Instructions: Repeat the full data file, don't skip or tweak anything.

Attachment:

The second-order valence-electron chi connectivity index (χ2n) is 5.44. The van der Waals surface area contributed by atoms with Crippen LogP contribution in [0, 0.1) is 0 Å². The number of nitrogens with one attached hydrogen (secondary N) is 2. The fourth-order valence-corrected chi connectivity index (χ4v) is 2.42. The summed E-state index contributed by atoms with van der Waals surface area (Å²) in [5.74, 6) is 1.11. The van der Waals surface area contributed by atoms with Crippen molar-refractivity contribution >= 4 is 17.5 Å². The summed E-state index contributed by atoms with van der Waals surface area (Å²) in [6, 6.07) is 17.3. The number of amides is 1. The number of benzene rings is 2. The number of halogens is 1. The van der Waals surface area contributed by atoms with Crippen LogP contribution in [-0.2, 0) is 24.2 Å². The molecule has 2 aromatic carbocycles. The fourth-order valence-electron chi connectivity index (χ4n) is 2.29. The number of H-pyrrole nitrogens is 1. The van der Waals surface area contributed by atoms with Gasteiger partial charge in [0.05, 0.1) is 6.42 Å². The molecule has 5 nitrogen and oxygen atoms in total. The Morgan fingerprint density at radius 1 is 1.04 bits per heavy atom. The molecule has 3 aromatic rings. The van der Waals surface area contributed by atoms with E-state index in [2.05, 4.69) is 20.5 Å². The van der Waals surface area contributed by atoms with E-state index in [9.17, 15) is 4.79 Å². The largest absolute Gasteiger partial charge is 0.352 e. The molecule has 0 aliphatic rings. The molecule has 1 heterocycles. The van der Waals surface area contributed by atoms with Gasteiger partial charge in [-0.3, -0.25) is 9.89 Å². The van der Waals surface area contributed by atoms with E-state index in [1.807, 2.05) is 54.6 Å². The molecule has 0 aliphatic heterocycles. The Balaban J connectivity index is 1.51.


The second-order valence-electron chi connectivity index (χ2n) is 5.44. The van der Waals surface area contributed by atoms with Crippen LogP contribution in [0, 0.1) is 0 Å². The number of nitrogens with one attached hydrogen (secondary N) is 2. The fourth-order valence-corrected chi connectivity index (χ4v) is 2.42. The summed E-state index contributed by atoms with van der Waals surface area (Å²) in [5.74, 6) is 1.11. The van der Waals surface area contributed by atoms with Crippen molar-refractivity contribution >= 4 is 17.5 Å². The summed E-state index contributed by atoms with van der Waals surface area (Å²) in [6, 6.07) is 17.3. The number of amides is 1. The number of benzene rings is 2. The number of halogens is 1. The van der Waals surface area contributed by atoms with Crippen LogP contribution in [-0.2, 0) is 24.2 Å². The molecule has 2 aromatic carbocycles. The fourth-order valence-electron chi connectivity index (χ4n) is 2.29. The number of H-pyrrole nitrogens is 1. The van der Waals surface area contributed by atoms with Gasteiger partial charge in [0.05, 0.1) is 6.42 Å². The molecule has 5 nitrogen and oxygen atoms in total. The Morgan fingerprint density at radius 1 is 1.04 bits per heavy atom. The molecule has 3 aromatic rings. The van der Waals surface area contributed by atoms with E-state index in [2.05, 4.69) is 20.5 Å². The van der Waals surface area contributed by atoms with E-state index in [9.17, 15) is 4.79 Å². The largest absolute Gasteiger partial charge is 0.352 e. The molecule has 0 aliphatic rings. The molecule has 1 heterocycles. The van der Waals surface area contributed by atoms with Gasteiger partial charge in [-0.3, -0.25) is 9.89 Å². The van der Waals surface area contributed by atoms with E-state index in [1.807, 2.05) is 54.6 Å². The molecule has 0 aliphatic heterocycles. The Balaban J connectivity index is 1.51.